Australia | Aug 08 2019
A limited negative reaction to a weak FY19 result for Commonwealth Bank bodes well for the FY20 outlook, brokers suggest, although the stock is considered over-priced.
-CommBank's premium to peers considered unjustified
-Effects of lower cash rate likely to be offset by further mortgage re-pricing
-Capital returns expected in FY20 and more RBA rate cuts likely
By Eva Brocklehurst
Softer revenue and a jump in costs produced a weak FY19 result for Commonwealth Bank ((CBA)) yet the share price reaction was fairly muted and, brokers suspect, probably surprised many investors. Citi attributes the limited reaction to the prospect that FY20 will be better, as lending momentum has returned and compliance costs, while continuing, are unlikely to keep growing.
Morgans also considers the result bodes well for the outlook for major bank earnings, in terms of home lending growth and residential mortgage asset quality. Commonwealth Bank expects an improvement in the housing market, noting there is stimulus on the way from tax cuts and infrastructure expenditure which is yet to flow through.
Cash earnings from continuing operations of $8.49bn were slightly below broker estimates. There was a pick up in mortgage lending in the second half, which grew above system for the first time in a number of months. Business lending growth was 4%. Macquarie points out, on the positive side, new business in the home loan portfolio from brokers was 48% in the second half compared with 41% in the prior corresponding half.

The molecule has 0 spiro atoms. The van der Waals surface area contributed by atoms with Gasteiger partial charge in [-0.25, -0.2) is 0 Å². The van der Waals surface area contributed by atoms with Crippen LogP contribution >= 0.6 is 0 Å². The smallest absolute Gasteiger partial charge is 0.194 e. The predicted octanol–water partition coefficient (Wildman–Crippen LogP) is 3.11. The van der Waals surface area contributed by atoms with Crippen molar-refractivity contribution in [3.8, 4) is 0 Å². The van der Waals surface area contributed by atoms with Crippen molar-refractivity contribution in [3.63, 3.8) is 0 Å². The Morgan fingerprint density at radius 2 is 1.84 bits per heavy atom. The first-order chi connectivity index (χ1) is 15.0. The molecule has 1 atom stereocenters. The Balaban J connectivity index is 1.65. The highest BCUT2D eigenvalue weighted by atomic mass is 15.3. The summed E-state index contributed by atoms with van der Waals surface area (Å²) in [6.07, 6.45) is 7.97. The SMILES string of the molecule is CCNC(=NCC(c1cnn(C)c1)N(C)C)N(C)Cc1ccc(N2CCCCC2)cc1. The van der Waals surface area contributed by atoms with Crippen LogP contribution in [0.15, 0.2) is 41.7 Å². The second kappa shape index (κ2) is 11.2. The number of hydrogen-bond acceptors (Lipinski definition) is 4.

Citi expects, while net interest margins have been flat for the last six months, the effect of a lower cash rate should be offset with the benefit of further mortgage re-pricing. Still, the broker acknowledges Commonwealth Bank has modest prospects given more challenging economic conditions ahead.
While investors may take some comfort in management's guidance regarding the impact of recent official rate cuts, Morgan Stanley envisages downside risk to margins and constraints on home loan and deposit re-pricing. Macquarie is also concerned about industry trends of re-pricing mortgages, assessing this is not a sustainable practice.
Costs were the main disappointment and underlying cost inflation of 2.4% was higher than expected. The bank has reiterated an intention to target a longer-term absolute reduction in costs and a sub-40% cost-to-income ratio.
Yet Morgan Stanley is sceptical that the bank can lower the absolute cost base, or achieve the sub-40% ratio over the next three years. Indeed, Macquarie calculates it will take around four years for Commonwealth Bank to achieve cost-to-income targets.
The bank has retained its premium to peers, which many brokers believe is unjustified. Citi calculates Commonwealth Bank trades in excess of 15x FY20 estimates, which is too high for a low single-digit earnings growth profile and a low double-digit return on equity. The broker assesses there are better opportunities elsewhere in the sector and there is a risk that the sizeable premium to peers closes over the next 12 months
Morgan Stanley agrees the valuation is stretched, suspecting underlying earnings will decline and return on equity remain below 13% in FY20. Fee and margin pressures, stemming from lower interest rates, will result in declining revenue trends in both FY20 and FY21. In the face of this, Macquarie also judges the current valuation premium to peers of 26% to be excessive.